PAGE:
Territorial disputes in the South China Sea, rich in oil and natural gas reserves, require a quick and peaceful resolution to boost energy production and meet growing regional demand, a US official said.
“You have this conundrum of a region that needs energy and yet has a lot of territorial disputes or gray areas that inhibit the ability to produce some of it,” Robert Hormats, US undersecretary of state for economic growth, energy and the environment, said today at a briefing in Hanoi. “These are long-term investments, so you really need to start now if you’re going to have the energy five years or 10 years out.”
Vietnam and the Philippines have rejected China’s map of the South China Sea as a basis for joint oil and gas development, leading to clashes in one of the world’s busiest shipping lanes. China claims “indisputable sovereignty” over most of the waters, including blocks off Vietnam that Exxon Mobil Corp. and Russia’s Gazprom OAO are exploring.
Vietnam’s Foreign Ministry said March 15 that Cnooc’s moves to develop the oil- and gas-rich northern areas of the South China Sea violates its sovereignty. China’s biggest offshore oil explorer opened bids to foreign companies last year for 19 blocks near the disputed Paracel Islands, according to its Web site.
The South China Sea may hold 213 billion barrels of oil, equivalent to 80 percent of Saudi Arabia’s reserves, according to Chinese studies cited in 2008 by the US Energy Information Agency.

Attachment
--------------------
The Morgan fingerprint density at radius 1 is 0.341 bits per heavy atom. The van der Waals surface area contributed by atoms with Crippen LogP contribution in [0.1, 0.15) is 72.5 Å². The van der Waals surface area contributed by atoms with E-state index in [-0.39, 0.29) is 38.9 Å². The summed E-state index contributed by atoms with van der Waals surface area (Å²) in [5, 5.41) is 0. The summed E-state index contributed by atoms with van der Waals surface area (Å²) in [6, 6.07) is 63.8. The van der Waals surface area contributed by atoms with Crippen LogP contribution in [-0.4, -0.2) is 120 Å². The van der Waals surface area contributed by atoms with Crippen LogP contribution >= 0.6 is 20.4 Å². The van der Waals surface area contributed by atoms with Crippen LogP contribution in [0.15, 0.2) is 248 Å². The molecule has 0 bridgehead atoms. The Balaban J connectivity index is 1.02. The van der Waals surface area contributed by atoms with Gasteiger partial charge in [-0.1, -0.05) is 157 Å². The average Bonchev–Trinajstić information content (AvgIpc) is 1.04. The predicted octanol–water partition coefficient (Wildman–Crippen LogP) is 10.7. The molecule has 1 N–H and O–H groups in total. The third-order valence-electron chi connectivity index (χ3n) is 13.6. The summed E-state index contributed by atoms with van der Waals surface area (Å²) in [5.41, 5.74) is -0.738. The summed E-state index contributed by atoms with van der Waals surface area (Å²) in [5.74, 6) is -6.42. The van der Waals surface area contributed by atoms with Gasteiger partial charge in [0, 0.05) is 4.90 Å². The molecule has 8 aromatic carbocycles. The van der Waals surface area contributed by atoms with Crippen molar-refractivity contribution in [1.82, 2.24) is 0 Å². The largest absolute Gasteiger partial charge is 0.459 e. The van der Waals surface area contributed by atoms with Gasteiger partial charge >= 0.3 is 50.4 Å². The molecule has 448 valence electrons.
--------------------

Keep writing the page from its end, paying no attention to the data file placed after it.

- Illegal Foreign Oil Platforms Discovered in South China Sea (chinasmack.com)
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If China is not actually preparing for conflict in the South China Sea over disputed archipelagos and islets and their rich offshore resources, from fish to hydrocarbons, then consider the comments made on 6 December by Chinese President Hu Jintao to the Central Military Commission, as reported by Xinhua. Hu said that China’s navy should “make extended preparations for warfare,” adding that the navy should “accelerate its transformation and modernization in a sturdy way, and make extended preparations for military combat in order to make greater contributions to safeguard national security. Our work must closely encircle the main theme of national defense and military building.”
Is Beijing’s big nautical stick about to be deployed against other Southeast Asian nations contesting China’s South Sea sovereignty claims?
At issue are the Spratly islands’ 750 islands, islets, atolls and cays, which China, along with the Philippines, Taiwan, Vietnam, Malaysia and Brunei, are claimed by all. While there are no native Spratly islanders, about 45 archipelago’s islands are now occupied by Vietnamese, Chinese, Taiwanese, Malaysian and Filipino forces, hardly a recipe for concord.